Typically, when a party breaches a construction contract to the extent that it causes delay, the non-breaching party is able to claim damages for loss, this was affirmed in the recent case of Lucas Earthmovers Pty Limited v Anglogold Ashanti Australia Limited  FCA 1049. The Court considered how a ‘no damages for delay’ clause must be constructed in order to be valid in the circumstances where a contractor claims damages for delay or disruption where an employer is culpable. The case involved Lucas Earthmovers (‘the Contractor’) and AGA (‘the Owners’) who were involved in a construction project that was delayed, with the Contractor incurring additional costs for completion. In bringing an action against the Owner, the Contractor claimed damages for: time related costs for additional work, variations under the contract and consequences of the additional time and additional work completed. The Federal court held that the ‘no damages for delay’ clause (clause 18.8) that stipulated that “the Contractor will not be entitled to claim any Liabilities resulting from any delay or disruption (even if caused by an act, default or omission of the Company or the Company’s Personnel (not being employed by the Contractor)” prevented the Contractor from claiming costs for prolongation. This indicates that although there is uncertainty as to whether the Courts would enforce such clauses due to their exclusionary nature, it is also equally possible that the Court will accept their enforceability.
In the case of Kids Club Rozelle Pty Ltd v European Hire Cars Pty Ltd  NSWSC 1115 the Supreme Court had to determine the validity of a Deed of Surrender and Release where the tenant had made deceptive and misleading statements in the lead up to its creation. In this case, the parties entered into a lease with the intention of the tenant building a childcare centre on the land. When the funding for the childcare centre fell through, the tenant made false and misleading statements to the land owners, saying that they had impending offers to assign the lease, while in fact no such offers existed. The land owner’s did not want the lease to be assigned, and claimed that the misleading conduct induced them into entering the deed of surrender to terminate the lease early.
The court accepted that the conduct of the tenant in claiming there were offers to take an assignment of the lease was misleading and in breach of the Australian Consumer Law, but ultimately they found that it was not the only factor that induced the defendants to sign the deed of surrender. The court found that there were other factors in the defendant’s decision, as they believed the rent being paid was below market value, they didn’t want the lease to be assigned, and wanted to end their association with the plaintiff. Therefore while the conduct was misleading, the deed of surrender was still valid.
The case of Charlie Bridge Street Pty Ltd v Petrazzuolo  NSWCACTD 1 demonstrates the options of a landlord in circumstances where a tenant fails to pay rent. The case involved a tenant and landlord who had entered into a commercial lease. The tenant failed to pay rent per the terms of the lease, with the landlord subsequently emailing the tenant informing them that they had breached the contract. Four days after the occurrence of the breach, the landlord took re-possession of the premises. The tenant made an application to the court, claiming wrongful termination based on the failure of the landlord to provide 14 days’ notice before taking re-possession of the premises per clause 12.2.4 of the lease. In its consideration, the Court determined whether clause 12.2.4 was able to circumvent s129 of the Conveyancing Act (‘the Act’). S129 (1) of the Act stipulates “a landlord can re-take possession only if it services notice of the breach, allowing reasonable time to remedy that breach”, however s129 (8) provides “the section has no effect relating to re-entry in the case of non-payment of rent.” In relying on the above clauses, since the situation involved non-payment of rent, the Court held that the landlord was entitled to take re-possession of the premises, despite not providing 14 days’ notice.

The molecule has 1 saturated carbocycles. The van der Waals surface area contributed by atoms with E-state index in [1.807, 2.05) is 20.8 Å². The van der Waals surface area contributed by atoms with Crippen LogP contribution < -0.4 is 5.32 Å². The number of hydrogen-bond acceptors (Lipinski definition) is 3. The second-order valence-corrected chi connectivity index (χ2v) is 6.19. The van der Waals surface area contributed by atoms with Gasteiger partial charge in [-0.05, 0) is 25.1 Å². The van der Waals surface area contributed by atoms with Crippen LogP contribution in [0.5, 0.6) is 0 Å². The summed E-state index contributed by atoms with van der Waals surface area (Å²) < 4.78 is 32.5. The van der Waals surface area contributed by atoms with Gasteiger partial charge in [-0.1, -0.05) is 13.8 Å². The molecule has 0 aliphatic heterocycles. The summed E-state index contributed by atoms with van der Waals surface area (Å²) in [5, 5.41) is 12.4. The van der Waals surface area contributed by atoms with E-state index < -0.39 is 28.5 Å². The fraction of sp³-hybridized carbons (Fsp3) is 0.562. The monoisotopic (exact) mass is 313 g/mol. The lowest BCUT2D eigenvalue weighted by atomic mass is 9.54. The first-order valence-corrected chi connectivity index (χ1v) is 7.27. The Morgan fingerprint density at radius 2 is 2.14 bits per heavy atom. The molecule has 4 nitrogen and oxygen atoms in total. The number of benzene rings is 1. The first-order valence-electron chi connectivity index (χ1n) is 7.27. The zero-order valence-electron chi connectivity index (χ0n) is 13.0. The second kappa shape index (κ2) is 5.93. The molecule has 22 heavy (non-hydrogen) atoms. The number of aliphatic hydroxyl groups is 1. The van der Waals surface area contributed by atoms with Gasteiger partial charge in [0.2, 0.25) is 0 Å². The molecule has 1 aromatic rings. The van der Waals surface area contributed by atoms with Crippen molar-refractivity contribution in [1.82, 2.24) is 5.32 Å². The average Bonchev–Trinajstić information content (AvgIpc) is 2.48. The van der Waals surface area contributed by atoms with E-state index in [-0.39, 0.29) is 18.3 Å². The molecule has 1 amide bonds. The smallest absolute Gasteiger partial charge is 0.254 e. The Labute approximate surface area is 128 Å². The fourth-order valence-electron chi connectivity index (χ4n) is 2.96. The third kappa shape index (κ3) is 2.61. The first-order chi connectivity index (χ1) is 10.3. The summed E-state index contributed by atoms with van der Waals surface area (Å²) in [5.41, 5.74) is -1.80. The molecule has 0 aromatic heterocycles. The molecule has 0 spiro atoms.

The recent case of Phung v Phung  NSWSC illustrates the Courts’ position with regards to the doctrine of part performance in relation to the sale of property through oral contracts. The plaintiff sought to enforce an oral contract for the sale of an $180,000 unit that was made with his brother (the defendant). In determining whether the oral contract was valid, the Court had regard to the test from Maddison v Alderson that necessitates that part-performance must be ‘unequivocally referable’ to the oral contract. The Court formed the view that the plaintiff’s payment of $180,000 was not in itself sufficient enough to constitute part performance. However, the court held that due to the fact that the plaintiff had taken possession of the unit, had carried out the renovations on the unit and had paid all outgoing expenses for the property, that the property had been valid transferred to the plaintiff. Although this case demonstrates that an oral contract for the sale of property can be enforced due to part-performance, which was established on the unique facts of the case, it is always recommended that written contacts be prepared and signed by both parties.
Following on from our Security of Payments article published in May, the NSW government have now confirmed that the amendments to the Building and Construction Industry Security of Payments Act 2018 and the Building and Construction Industry Security of Payments Regulation 2018 will commence on 21 October 2019. Please click here if you would like to find out more about the amendments.
The NSW Government’s proposed reforms in the ‘Building Stronger Foundations’ discussion paper, if implemented, will have extensive impacts on the building and construction industry. The discussion paper delves into the response from the NSW Government to the Shergold-Weir Report, confirming that it will support the majority of the 24 recommendations to improve building regulations and the National Construction Code (NCC). The Discussion paper sets out four key proposals to deliver more robust regulatory and enforcement requirements. The four key reforms include: